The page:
10 best websites for UX research, case studies and tests
Often times when designers consider looking for the best websites for UX research, including case studies and tests, they contemplate not knowing where to begin to look. If you are really interested in further developing your UX skills, whether it’d be brushing up on your design or base concepts, you would need at hand all the sources for such information to help you along the way and to carry out test in order to follow through your goals.
Many of these websites will offer you proven designs from real life case studies to help your chances in succeeding in your UX career, whether that is working as part of a design team or being a freelance media worker. There are so many variables in existence, why waste any more time trying to guess what works for you when you can have resources like these at your fingertips.
This article will explore the current options for the best websites for UX research, including case studies and productive tests which will serve as a guide to brief you for a new dimension of effective success
Here are the top ten sites we recommend:
This site is certainly a good starting place, making it a good resource for UX, involving base concept research.
Coglode can lead you to making better products and can help you grasp the consumer psychology research to obtain a clearer understanding of specific UX research.
Ribot offers information in helping you see the different aspects of the latest behavioural economics & consumer psychology research, down into bite-sized snippets of information which would otherwise. You can learn more useful tips from this UX resource community whilst brushing up your UX skills.
Offers a good research catalog. All research on this website is published in articles, reports, and benchmark databases. They also publish useful research studies based on e-commerce usability.
Nielsen Norman articles allows you to further enhance your e-commerce search, homepage and navigation design, as well as, for instance, checkout processes, and mobile site knowledge.
This source is a paid monthly subscription which offers plenty of detailed tests in, as well as insights which you can model one with high quality results data and much more. Googui can really help towards optimizing conversions with proven insights to help with various areas such as trail sign-ups, click troughs, sales demo sign ups and so forth.
This is also a paid source, however it does allow you to view one free test a day. It is similar to Gooduo.org, where it shows you real life tests and the metrics to successful conversions, as well as identifying elements which make a design more successful than another. It is another good resource for you to tap into for testing, research and case studies.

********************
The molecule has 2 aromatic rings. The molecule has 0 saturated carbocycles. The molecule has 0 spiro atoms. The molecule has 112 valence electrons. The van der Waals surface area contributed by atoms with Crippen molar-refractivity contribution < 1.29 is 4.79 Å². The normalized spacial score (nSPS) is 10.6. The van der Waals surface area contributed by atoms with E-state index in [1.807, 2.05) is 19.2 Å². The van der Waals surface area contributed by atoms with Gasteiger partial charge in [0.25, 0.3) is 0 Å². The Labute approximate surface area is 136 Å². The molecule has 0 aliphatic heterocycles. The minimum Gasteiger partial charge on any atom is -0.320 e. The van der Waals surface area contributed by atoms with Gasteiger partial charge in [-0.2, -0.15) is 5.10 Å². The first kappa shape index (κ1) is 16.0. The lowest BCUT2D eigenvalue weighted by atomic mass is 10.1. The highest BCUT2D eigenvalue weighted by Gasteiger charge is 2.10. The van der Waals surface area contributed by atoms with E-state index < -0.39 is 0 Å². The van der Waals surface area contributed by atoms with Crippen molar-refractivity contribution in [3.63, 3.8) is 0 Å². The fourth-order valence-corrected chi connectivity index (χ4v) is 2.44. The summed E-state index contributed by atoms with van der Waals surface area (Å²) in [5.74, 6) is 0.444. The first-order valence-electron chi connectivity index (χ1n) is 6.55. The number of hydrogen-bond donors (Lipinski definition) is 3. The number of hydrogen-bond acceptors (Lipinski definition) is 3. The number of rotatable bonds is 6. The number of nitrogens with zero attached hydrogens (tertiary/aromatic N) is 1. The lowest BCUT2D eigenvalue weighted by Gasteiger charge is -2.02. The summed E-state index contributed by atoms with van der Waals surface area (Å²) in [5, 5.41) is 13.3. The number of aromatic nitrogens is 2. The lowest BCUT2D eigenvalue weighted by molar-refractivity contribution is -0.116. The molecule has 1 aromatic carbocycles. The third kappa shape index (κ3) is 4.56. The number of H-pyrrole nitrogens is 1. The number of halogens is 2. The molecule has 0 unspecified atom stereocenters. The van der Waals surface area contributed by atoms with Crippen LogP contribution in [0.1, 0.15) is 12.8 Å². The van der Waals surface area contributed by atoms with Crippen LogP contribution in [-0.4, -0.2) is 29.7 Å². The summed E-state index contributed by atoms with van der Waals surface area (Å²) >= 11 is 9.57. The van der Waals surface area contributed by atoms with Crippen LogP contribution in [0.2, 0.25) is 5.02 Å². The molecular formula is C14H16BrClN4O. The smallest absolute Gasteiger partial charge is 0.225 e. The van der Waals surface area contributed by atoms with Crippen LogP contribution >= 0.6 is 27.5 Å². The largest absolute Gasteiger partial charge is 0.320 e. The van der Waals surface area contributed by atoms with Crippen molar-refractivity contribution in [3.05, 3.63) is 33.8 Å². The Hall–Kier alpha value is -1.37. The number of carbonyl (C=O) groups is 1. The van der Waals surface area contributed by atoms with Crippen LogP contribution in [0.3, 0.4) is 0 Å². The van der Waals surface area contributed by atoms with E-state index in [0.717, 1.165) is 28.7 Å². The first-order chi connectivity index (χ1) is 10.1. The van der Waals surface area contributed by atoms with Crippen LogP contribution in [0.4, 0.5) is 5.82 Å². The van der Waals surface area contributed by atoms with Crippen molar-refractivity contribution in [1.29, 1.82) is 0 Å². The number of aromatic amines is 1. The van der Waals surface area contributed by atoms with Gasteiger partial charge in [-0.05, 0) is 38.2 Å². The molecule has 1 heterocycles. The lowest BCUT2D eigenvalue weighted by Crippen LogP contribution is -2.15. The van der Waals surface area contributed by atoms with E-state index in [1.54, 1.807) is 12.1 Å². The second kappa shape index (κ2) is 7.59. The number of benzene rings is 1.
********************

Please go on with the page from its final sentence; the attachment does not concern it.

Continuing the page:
UXapprentice.com is great for learning about design, but perhaps not too set up for research. Nevertheless, it is a great website for those needing to get deeper into design, for those who work in media or for people who may need to get to grips with UX work and need a good understanding of it.
8# Zurb.com/quips and Zurb.com/triggers
We’ve put Zurb quips and Zurb triggers together here, as it is the same website.
Zurb quips is a fabulous resource for marrying design with data and provides plenty of useful information for creating great websites and Apps. It explores further the assumptions made on design, also giving plenty of insight based on real examples. This information is known a “quips”, and they offer a whole repository dedicated to it.
Zurb triggers gives insights into users’ motivations for product design decisions. You can also explore a great variety of such “triggers” in their well thought-out information library detailing different categories of graphical-visual arrangements.
As you can see, both of these sites are great for user research and base concepts.
UXdesign offers methods in design strategy, from blueprints, user stories, competitive analysis to key performance indicators and more. It also offers a useful concept methodology from brainstorming to story boards, to user flow and taxonomies, amongst other snippets of information available to the interest UXer.
UXstackexchnage.com offers free resources (without needing to register at all) and specializes in providing question and answers for user experience researchers and experts alike. It works a little like Yahoo Answers, where a user will post a question, and then the answers would be posted by other users whose answers would be either voted up and down for being the best.
Now you know some of the most reputable and highly recommended websites to help you along your UX journey, whether you depend on it on for your career or whether you are just getting started, be sure to learn and apply the information from these sites and treat it like training.
Following this advice, you’ll definitely be on top of the game and it would definitely help you create better prospects for yourself in terms of professionalism, which can help you move onto to more profitable and interesting ventures in the future.